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Social Change and Women's Work across Three Generations in Abha, Saudi Arabia

Alqahtani, Rajaa Taha (2012) Social Change and Women's Work across Three Generations in Abha, Saudi Arabia Doctoral thesis, University of Surrey.

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Abstract

Women's work participation in Saudi society has been characterised as low and limited to a few gender-segregated fields; mainly in education and social services. However, previous social studies provide limited explanations for this, and at the same time little is known about the history of women's work in the pre-Oil era. Today younger generations of women are facing high rates of unemployment and underemployment, which requires a deep analysis and understanding. Hence, this study aimed to reveal various aspects of paid and unpaid work across three generations of women in Abha starting from the establishment of the Saudi state in 1932 to the present day. The study explored the main factors of social change that have constructed women's work, how work experiences have influenced women's lives and identities, and the links between women's work and their empowerment. To achieve this, the research involved a qualitative study based on 77 in-depth interviews with women in Abha, southwest Saudi Arabia. A purposive sample of women was collected from three generations of women, which included a range of socioeconomic classes. Major findings of this study indicate that women's position in the labour market has been influenced by a complex of economic and cultural factors, the core of which have been directed by the Saudi state's political project of being "modern and Islamic". A range of mechanisms have been mobilised, particularly regarding state policies, gender segregation system and education, with profound implications for women's lives. Women have been a marker of the State's political project, and have embodied the paradoxical aspects of this project as modern but Islamic. Although factors of social change and work experience have had different impacts on women belonging to various generations and socio-economic backgrounds, they have moulded the collective identity for Saudi women in Abha, which has transferred from local to national, and finally to a contested national identity. Across the three generations, women's empowerment has been limited by lack of resources and restricted agency. This makes achieving empowerment through employment by 2015, as required by the Millennium Development Goals (UN 2000), a very difficult goal to achieve unless the state launches an urgent reform plan.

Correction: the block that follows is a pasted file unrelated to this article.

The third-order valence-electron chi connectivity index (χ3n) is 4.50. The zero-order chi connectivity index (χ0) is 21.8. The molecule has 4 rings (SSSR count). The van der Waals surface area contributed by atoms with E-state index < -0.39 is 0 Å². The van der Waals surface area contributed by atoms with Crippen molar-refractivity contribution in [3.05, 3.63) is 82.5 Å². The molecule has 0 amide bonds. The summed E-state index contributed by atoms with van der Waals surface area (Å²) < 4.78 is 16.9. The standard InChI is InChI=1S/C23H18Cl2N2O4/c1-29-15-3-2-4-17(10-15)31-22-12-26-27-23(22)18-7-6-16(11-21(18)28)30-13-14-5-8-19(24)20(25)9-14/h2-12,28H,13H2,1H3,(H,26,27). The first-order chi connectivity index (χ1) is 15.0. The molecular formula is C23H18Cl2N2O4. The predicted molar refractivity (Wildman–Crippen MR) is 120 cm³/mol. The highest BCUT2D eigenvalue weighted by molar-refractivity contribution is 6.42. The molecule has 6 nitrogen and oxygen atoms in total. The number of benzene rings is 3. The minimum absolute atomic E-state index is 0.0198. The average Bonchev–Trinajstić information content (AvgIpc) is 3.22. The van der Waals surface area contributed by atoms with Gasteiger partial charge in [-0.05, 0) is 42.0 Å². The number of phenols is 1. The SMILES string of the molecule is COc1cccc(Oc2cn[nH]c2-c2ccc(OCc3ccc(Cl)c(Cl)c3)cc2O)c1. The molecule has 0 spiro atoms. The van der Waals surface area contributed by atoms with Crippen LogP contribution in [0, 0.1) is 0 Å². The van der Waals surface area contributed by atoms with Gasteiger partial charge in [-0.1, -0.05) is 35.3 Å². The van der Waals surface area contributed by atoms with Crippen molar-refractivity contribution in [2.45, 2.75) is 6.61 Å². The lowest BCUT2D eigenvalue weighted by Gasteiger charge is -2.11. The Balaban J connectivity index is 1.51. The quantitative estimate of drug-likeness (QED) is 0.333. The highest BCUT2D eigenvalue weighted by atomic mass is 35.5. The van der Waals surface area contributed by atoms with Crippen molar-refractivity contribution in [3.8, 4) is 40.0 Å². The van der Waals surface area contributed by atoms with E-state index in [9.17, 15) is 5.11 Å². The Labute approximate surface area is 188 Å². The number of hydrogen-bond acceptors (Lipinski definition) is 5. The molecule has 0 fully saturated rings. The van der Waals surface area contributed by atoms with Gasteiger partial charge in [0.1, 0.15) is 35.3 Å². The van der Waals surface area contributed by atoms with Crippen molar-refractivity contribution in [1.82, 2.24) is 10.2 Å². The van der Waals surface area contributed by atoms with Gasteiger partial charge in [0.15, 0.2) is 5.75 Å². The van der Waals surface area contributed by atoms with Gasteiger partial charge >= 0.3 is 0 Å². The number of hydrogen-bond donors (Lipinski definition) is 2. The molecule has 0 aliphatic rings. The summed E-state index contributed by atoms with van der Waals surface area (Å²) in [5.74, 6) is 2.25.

Item Type: Thesis (Doctoral)
Divisions : Theses
Authors :
NameEmailORCID
Alqahtani, Rajaa Taha
Date : March 2012
Contributors :
ContributionNameEmailORCID
http://www.loc.gov/loc.terms/relators/THS
Additional Information : Thesis submitted for the Degree of Doctor of Philosophy, University of Surrey. Copyright remains with the author.
Depositing User : Diane Maxfield
Date Deposited : 16 Apr 2018 09:57
Last Modified : 16 Apr 2018 09:57
URI: http://epubs.surrey.ac.uk/id/eprint/846228

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